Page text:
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Science behind Dry Needling

What is dry needling?

The treatment technique called dry needling is defined by the American Physical Therapy Association as a skilled intervention performed by a physical therapist that uses thin needles to penetrate the skin and stimulate underling myofascial trigger points, muscles, and connective tissue for the management of acute and chronic pain and movement impairments. No injection is involved. It is used in conjunction with physical therapy techniques to address acute and chronic pain.

The needles are similar to those used in acupuncture which are much thinner, and they are solid and not hollow. The duration of that the needles are left in the targeted tissue varies based on the technique.  On the short side of things the needles can be used to piston in the targeted tissue for less than 30 seconds or on the prolonged side of things needles can be left in for 20 minutes at the absolute longest. Dry needling may involve superficial or deep needle placement depending on the condition to be treated and the tissue being targeted. It may also be combined with electrical stimulation.

Patients may find immediate relief or benefits can last several days and up to six weeks. The benefits of dry needling can last for several weeks, but the length of time will vary from person to person. Some people may only need one treatment, while others may require a series of treatments.

Dry needling is a minimally invasive physical therapy procedure that may be performed superficially or in deep tissue. Dry needling is generally considered to be safe. There is a risk of bruising, bleeding, or swelling at the needle site. In rare cases, dry needling may cause slight bleeding at the point of insertion.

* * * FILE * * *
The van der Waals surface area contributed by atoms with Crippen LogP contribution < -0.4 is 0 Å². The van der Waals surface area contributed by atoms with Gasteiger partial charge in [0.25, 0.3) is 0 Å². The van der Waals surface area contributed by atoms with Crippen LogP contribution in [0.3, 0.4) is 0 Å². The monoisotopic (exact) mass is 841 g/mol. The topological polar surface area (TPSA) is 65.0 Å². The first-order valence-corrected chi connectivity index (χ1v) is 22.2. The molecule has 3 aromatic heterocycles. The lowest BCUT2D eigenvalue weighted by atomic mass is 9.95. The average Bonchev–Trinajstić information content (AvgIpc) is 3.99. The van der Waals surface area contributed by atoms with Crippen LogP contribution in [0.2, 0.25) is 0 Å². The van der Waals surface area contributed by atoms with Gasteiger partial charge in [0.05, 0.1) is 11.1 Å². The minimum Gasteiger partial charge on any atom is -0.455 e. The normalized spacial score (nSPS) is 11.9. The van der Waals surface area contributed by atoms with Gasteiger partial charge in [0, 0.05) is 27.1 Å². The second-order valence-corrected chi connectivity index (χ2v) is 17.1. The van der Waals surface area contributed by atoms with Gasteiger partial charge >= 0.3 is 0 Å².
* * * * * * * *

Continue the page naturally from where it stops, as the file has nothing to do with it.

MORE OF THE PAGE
What is a trigger point?

A trigger point is an area of hyperirritability in muscles that is associated with a hypersensitive spot in a tight band of muscle fibers. Trigger point pain is caused by a lack of oxygen and blood flow in the affected muscles. Trigger points activate and radiate pain to the affected area when pressure is applied and sometimes spontaneously. Dry needling causes increased blood flow in small blood vessels which results in improved blood flow and oxygenation. The aim of dry needling is to relax muscles that have knotted or contracted.

What are the most common conditions treated with dry needling?

Myofascial pain

Dry needling is used to relieve pain, improve function, and reduce muscle tension due to myofascial pain syndrome, a chronic condition that cause pain and stiffness in the muscles and fascia – the thin, white connective tissue that surrounds muscles. The pain is confined to a specific area such as the neck or back and is typically associated with trigger points in the muscles.

Fibromyalgia

Dry needling may also be employed to treat fibromyalgia, another chronic pain syndrome but with no trigger points. In addition to chronic pain, fibromyalgia involves fatigue, sleep disturbances and impaired quality of life and daily functioning. Instead, a patient with fibromyalgia can have multiple generalized tender points.

Studies report that dry needling therapy reduced myofascial pain in the short term (six weeks) in patients with fibromyalgia syndrome. Dry needling improves anxiety, depression, fatigue symptoms, quality of life, and sleep after treatment. It also decreased pain intensity.

Tendinopathy

Tendinopathy is the term used for any tendon condition caused by injury or overuse of a tendon that results in pain and swelling. Dry needling can be used to treat cases of long-standing tendinopathy including Achilles tendinopathy.

Additional applications

Muscle strains, knee osteoarthritis, rotator cuff disease, painful spine related conditions, muscle spasms, fascia, scar tissue, peripheral nerves, and nerve bundles for the management of a variety of nerve, and other muscle syndromes.


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